European Testing Campaign 2016

Alarming racial discriminations on the Labour Market across Europe


No less than 11%, up to 84% of applicants racially discriminated against in the job market: the alarming peaks

From January to April 2016, the European Grassroots Antiracist Movement has conducted in nine countries a European Testing campaign to evaluate the levels of racial discrimination in the job market. The 2016 European Situation Testing Campaign on Racial Discrimination in the Labor Market was carried out by EGAM, with the involvement of the following organizations : ZARA (Austria), Mrax (Belgium), Bulgarian Helsinki Committee (Bulgaria), Czech Helsinki Committee (Czech Republic), SOS Mod Racism (Denmark), SOS Racisme (France), Amadeu Antonio Stiftung (Germany), Netzwerk Rassismus-und Diskriminierungsfreies Bayern e.V. (Germany), SOS Razzismo (Italy), Youth Initiative for Human Rights Kosovo (Kosovo), Civic Alliance (Montenegro), Youth Initiative for Human Rights Serbia (Serbia), Ekvilib Institute (Slovenia), Malmo Mot Diskriminering (Sweden), IHD – Human Rights Association (Turkey), The Institute of Partnership and Sustainable Development (Ukraine).

Contact person, responsible for research in Ukraine, expert of IPSD: Olena Berezhniuk

The results, presented in the graphic below, show alarming peaks:

(с) EGAM

Racial discrimination is illegal and represents a fundamental breach in the core values of equality and liberty which are supposed to lie at the heart of our democracies.

In a time of social crisis, it makes it even harder for some individuals to find work only because of their backgrounds, and pushes them to the margins of our societies, a situation which is often and perversely reproached to them.


These results, however high, are not entirely a surprise, since racism has been spreading with increasing permissiveness in recent years all over Europe at the political level, by some opinion leaders as well as in the general population, and since the action by civil society and by the national and European institutions has not been determined enough to fight this phenomenon.


Whatever our positions, it is our responsibility to act to make our societies more just.


Therefore, EGAM urges the various stakeholders concerned to vigorously take action, in the following ways:

The NGOs:

  • To launch antidiscrimination campaigns, for example by using Testing.

  • To file complaints against the individuals and institutions responsible for discrimination.

  • To build antidiscrimination departments in order to support victims.

  • To educate to antidiscrimination, including through formal and informal education.


The local and national authorities:

  •  To fund NGOs for them to conduct antidiscrimination campaigns.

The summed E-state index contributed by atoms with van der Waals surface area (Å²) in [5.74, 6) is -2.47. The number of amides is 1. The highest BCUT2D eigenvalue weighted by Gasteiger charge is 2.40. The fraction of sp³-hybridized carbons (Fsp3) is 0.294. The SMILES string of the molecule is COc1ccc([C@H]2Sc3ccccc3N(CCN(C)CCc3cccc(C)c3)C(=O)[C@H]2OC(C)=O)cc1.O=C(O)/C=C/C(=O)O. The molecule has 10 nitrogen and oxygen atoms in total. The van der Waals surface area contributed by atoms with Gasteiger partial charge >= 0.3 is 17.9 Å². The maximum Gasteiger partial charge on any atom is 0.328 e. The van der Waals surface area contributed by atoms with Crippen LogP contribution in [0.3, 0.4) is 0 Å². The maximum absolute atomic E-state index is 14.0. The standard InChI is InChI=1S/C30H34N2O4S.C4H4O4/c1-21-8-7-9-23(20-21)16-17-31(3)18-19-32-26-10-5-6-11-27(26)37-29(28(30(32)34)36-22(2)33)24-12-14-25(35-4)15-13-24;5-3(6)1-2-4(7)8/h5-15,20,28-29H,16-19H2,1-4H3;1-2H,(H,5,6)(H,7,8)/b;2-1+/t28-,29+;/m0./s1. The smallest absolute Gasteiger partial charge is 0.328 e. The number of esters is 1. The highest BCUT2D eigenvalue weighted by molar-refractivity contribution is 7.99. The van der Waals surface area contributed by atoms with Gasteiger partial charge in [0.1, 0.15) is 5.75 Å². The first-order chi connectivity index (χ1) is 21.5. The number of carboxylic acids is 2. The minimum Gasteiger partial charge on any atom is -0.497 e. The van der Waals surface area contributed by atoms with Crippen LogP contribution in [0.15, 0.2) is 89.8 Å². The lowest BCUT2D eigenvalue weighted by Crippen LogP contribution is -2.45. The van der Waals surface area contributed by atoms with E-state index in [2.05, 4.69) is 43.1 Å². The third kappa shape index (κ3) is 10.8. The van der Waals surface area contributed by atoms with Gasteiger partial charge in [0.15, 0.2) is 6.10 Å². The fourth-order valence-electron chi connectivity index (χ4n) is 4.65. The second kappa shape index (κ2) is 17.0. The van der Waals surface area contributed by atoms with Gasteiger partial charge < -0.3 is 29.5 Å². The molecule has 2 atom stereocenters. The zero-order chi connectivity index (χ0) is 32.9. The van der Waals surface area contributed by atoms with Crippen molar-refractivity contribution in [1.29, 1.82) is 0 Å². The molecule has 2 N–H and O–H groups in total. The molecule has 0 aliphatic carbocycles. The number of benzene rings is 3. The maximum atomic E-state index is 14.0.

•  To exclude from all calls for tender companies condemned for discrimination.

  •  To organize antidiscrimination training sessions for civil servants, especially among the judicial authorities and the police.

  •  For the governments, to adopt a penal policy urging the courts to carefully pay attention to discrimination cases.

The companies:

  • To organize antidiscrimination training sessions for the employees.

  • To fund NGOs so that they organize Testing campaigns on them.


The parliaments:

  •  To adopt, when it is not the case yet, laws recognizing the Testing as an evidence of discrimination in court, as well as enhanced antidiscrimination laws.


The European institutions:

  •  To fund NGOs for them to conduct antidiscrimination campaigns.

  •  To ask the States, following the example of the National strategies for integration of Roma people, to present and implement clear strategies to fight racial discrimination.

  •  To condition European subsidies to States to the seriousness of their actions to fight racial discrimination, and to exclude subsidies to companies which have been condemned for discrimination.

 Contact Person:

Christopher Metz, Project Manager

Telephone: +33783312847 / Email:


Annex 1: Methodology


9 countries across Europe participated in the 2015/16 European Testing Campaign.

Preparation of materials

For each job offer, two very similar applications (CVs, cover letters) were sent.

The only difference was the ethnicity marker, identified through the names, the languages spoken and/or the photo used.

Submission of applications

Applications were submitted to vacancies within the private sector, with a focus on service industry positions.

Between each application submission, there was a delay of at least one working day for the same vacancy in order to reduce risk of detection. Each vacancy was only tested once.

In all the participating countries, at least 30 sets of applications, meaning a minimum of 60 applications were submitted.

Recording results

All data collected from responses was recorded, noting the following criteria: response for majority group, response for target group, and result (discrimination or no discrimination).

Processing of results

In order to determine the percentage of discrimination, any result where one CV received a positive response and the other received either no response or a rejection was counted as showing discrimination.


Annex 2: Table of Results

*Italy sent a total of 30 tests, testing a variety of target groups – the largest number of tests (14) were sent for the target group from Sub-Saharan Africa